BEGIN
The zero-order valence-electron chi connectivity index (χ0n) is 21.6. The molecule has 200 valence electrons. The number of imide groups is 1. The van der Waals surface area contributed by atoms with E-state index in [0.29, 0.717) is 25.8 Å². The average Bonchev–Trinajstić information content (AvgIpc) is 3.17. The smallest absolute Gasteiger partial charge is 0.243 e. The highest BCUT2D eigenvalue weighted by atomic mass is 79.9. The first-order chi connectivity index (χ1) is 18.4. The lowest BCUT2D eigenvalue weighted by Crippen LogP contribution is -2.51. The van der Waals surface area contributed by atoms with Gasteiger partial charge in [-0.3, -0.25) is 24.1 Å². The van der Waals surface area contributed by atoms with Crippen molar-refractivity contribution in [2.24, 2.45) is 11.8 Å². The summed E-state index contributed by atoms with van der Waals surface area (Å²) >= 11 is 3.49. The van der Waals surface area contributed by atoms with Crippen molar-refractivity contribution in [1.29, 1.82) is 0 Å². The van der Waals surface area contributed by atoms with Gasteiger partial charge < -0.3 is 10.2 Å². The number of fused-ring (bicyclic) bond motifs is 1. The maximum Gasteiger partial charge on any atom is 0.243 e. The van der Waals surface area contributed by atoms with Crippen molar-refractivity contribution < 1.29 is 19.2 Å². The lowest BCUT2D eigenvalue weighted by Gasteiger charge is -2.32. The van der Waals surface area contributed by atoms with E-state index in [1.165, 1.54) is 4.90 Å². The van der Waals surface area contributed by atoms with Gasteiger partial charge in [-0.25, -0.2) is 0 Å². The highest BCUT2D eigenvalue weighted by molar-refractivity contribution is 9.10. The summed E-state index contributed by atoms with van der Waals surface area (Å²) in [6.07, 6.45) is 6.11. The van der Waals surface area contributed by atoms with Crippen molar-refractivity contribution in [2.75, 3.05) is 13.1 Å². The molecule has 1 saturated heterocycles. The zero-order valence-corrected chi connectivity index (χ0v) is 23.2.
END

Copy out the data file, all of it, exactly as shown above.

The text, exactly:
The zero-order valence-electron chi connectivity index (χ0n) is 21.6. The molecule has 200 valence electrons. The number of imide groups is 1. The van der Waals surface area contributed by atoms with E-state index in [0.29, 0.717) is 25.8 Å². The average Bonchev–Trinajstić information content (AvgIpc) is 3.17. The smallest absolute Gasteiger partial charge is 0.243 e. The highest BCUT2D eigenvalue weighted by atomic mass is 79.9. The first-order chi connectivity index (χ1) is 18.4. The lowest BCUT2D eigenvalue weighted by Crippen LogP contribution is -2.51. The van der Waals surface area contributed by atoms with Gasteiger partial charge in [-0.3, -0.25) is 24.1 Å². The van der Waals surface area contributed by atoms with Crippen molar-refractivity contribution in [2.24, 2.45) is 11.8 Å². The summed E-state index contributed by atoms with van der Waals surface area (Å²) >= 11 is 3.49. The van der Waals surface area contributed by atoms with Crippen molar-refractivity contribution in [1.29, 1.82) is 0 Å². The van der Waals surface area contributed by atoms with Gasteiger partial charge < -0.3 is 10.2 Å². The number of fused-ring (bicyclic) bond motifs is 1. The maximum Gasteiger partial charge on any atom is 0.243 e. The van der Waals surface area contributed by atoms with Crippen molar-refractivity contribution < 1.29 is 19.2 Å². The lowest BCUT2D eigenvalue weighted by Gasteiger charge is -2.32. The van der Waals surface area contributed by atoms with E-state index in [1.165, 1.54) is 4.90 Å². The van der Waals surface area contributed by atoms with Gasteiger partial charge in [-0.25, -0.2) is 0 Å². The highest BCUT2D eigenvalue weighted by molar-refractivity contribution is 9.10. The summed E-state index contributed by atoms with van der Waals surface area (Å²) in [6.07, 6.45) is 6.11. The van der Waals surface area contributed by atoms with Crippen molar-refractivity contribution in [2.75, 3.05) is 13.1 Å². The molecule has 1 saturated heterocycles. The zero-order valence-corrected chi connectivity index (χ0v) is 23.2.